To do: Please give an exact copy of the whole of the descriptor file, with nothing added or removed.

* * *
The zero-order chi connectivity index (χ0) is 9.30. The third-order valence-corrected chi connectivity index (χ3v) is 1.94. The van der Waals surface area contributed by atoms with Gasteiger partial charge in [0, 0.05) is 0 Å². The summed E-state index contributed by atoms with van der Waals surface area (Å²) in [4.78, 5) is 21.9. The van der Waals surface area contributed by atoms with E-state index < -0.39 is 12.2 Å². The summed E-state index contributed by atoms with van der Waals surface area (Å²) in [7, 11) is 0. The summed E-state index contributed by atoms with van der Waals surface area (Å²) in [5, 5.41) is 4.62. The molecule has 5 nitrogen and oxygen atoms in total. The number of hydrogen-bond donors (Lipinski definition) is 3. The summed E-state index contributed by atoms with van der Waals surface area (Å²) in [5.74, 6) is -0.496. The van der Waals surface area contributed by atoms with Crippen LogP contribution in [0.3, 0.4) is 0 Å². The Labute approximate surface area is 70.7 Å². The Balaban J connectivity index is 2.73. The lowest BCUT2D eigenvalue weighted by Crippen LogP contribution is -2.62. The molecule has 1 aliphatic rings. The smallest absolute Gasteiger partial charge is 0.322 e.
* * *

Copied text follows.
The zero-order chi connectivity index (χ0) is 9.30. The third-order valence-corrected chi connectivity index (χ3v) is 1.94. The van der Waals surface area contributed by atoms with Gasteiger partial charge in [0, 0.05) is 0 Å². The summed E-state index contributed by atoms with van der Waals surface area (Å²) in [4.78, 5) is 21.9. The van der Waals surface area contributed by atoms with E-state index < -0.39 is 12.2 Å². The summed E-state index contributed by atoms with van der Waals surface area (Å²) in [7, 11) is 0. The summed E-state index contributed by atoms with van der Waals surface area (Å²) in [5, 5.41) is 4.62. The molecule has 5 nitrogen and oxygen atoms in total. The number of hydrogen-bond donors (Lipinski definition) is 3. The summed E-state index contributed by atoms with van der Waals surface area (Å²) in [5.74, 6) is -0.496. The van der Waals surface area contributed by atoms with Crippen LogP contribution in [0.3, 0.4) is 0 Å². The Labute approximate surface area is 70.7 Å². The Balaban J connectivity index is 2.73. The lowest BCUT2D eigenvalue weighted by Crippen LogP contribution is -2.62. The molecule has 1 aliphatic rings. The smallest absolute Gasteiger partial charge is 0.322 e.